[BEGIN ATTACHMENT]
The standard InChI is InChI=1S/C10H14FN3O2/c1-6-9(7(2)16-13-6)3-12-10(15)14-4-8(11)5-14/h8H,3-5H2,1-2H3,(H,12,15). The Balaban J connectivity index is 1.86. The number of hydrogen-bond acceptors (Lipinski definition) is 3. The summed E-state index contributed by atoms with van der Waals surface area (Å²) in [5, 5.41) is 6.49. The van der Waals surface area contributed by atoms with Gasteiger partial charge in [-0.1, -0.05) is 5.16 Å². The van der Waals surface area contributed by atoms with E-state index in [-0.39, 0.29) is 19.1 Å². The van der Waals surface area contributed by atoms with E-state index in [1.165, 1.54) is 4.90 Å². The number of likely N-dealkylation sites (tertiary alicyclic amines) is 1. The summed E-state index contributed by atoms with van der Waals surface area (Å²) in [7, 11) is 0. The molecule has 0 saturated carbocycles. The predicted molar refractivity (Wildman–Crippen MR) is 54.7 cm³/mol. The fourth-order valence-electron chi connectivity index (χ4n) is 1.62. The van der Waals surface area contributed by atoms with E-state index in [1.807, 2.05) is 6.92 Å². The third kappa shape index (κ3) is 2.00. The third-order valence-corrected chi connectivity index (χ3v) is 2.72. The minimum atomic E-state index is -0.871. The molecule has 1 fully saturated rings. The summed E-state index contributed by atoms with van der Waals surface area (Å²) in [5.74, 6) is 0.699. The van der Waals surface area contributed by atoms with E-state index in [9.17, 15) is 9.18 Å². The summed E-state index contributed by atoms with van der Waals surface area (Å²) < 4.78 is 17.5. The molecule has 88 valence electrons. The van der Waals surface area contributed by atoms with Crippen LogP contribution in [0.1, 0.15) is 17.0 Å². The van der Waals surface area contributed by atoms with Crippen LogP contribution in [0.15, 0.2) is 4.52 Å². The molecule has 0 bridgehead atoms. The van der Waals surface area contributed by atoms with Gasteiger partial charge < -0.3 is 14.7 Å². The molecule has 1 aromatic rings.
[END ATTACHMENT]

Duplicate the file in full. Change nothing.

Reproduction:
The standard InChI is InChI=1S/C10H14FN3O2/c1-6-9(7(2)16-13-6)3-12-10(15)14-4-8(11)5-14/h8H,3-5H2,1-2H3,(H,12,15). The Balaban J connectivity index is 1.86. The number of hydrogen-bond acceptors (Lipinski definition) is 3. The summed E-state index contributed by atoms with van der Waals surface area (Å²) in [5, 5.41) is 6.49. The van der Waals surface area contributed by atoms with Gasteiger partial charge in [-0.1, -0.05) is 5.16 Å². The van der Waals surface area contributed by atoms with E-state index in [-0.39, 0.29) is 19.1 Å². The van der Waals surface area contributed by atoms with E-state index in [1.165, 1.54) is 4.90 Å². The number of likely N-dealkylation sites (tertiary alicyclic amines) is 1. The summed E-state index contributed by atoms with van der Waals surface area (Å²) in [7, 11) is 0. The molecule has 0 saturated carbocycles. The predicted molar refractivity (Wildman–Crippen MR) is 54.7 cm³/mol. The fourth-order valence-electron chi connectivity index (χ4n) is 1.62. The van der Waals surface area contributed by atoms with E-state index in [1.807, 2.05) is 6.92 Å². The third kappa shape index (κ3) is 2.00. The third-order valence-corrected chi connectivity index (χ3v) is 2.72. The minimum atomic E-state index is -0.871. The molecule has 1 fully saturated rings. The summed E-state index contributed by atoms with van der Waals surface area (Å²) in [5.74, 6) is 0.699. The van der Waals surface area contributed by atoms with E-state index in [9.17, 15) is 9.18 Å². The summed E-state index contributed by atoms with van der Waals surface area (Å²) < 4.78 is 17.5. The molecule has 88 valence electrons. The van der Waals surface area contributed by atoms with Crippen LogP contribution in [0.1, 0.15) is 17.0 Å². The van der Waals surface area contributed by atoms with Crippen LogP contribution in [0.15, 0.2) is 4.52 Å². The molecule has 0 bridgehead atoms. The van der Waals surface area contributed by atoms with Gasteiger partial charge < -0.3 is 14.7 Å². The molecule has 1 aromatic rings.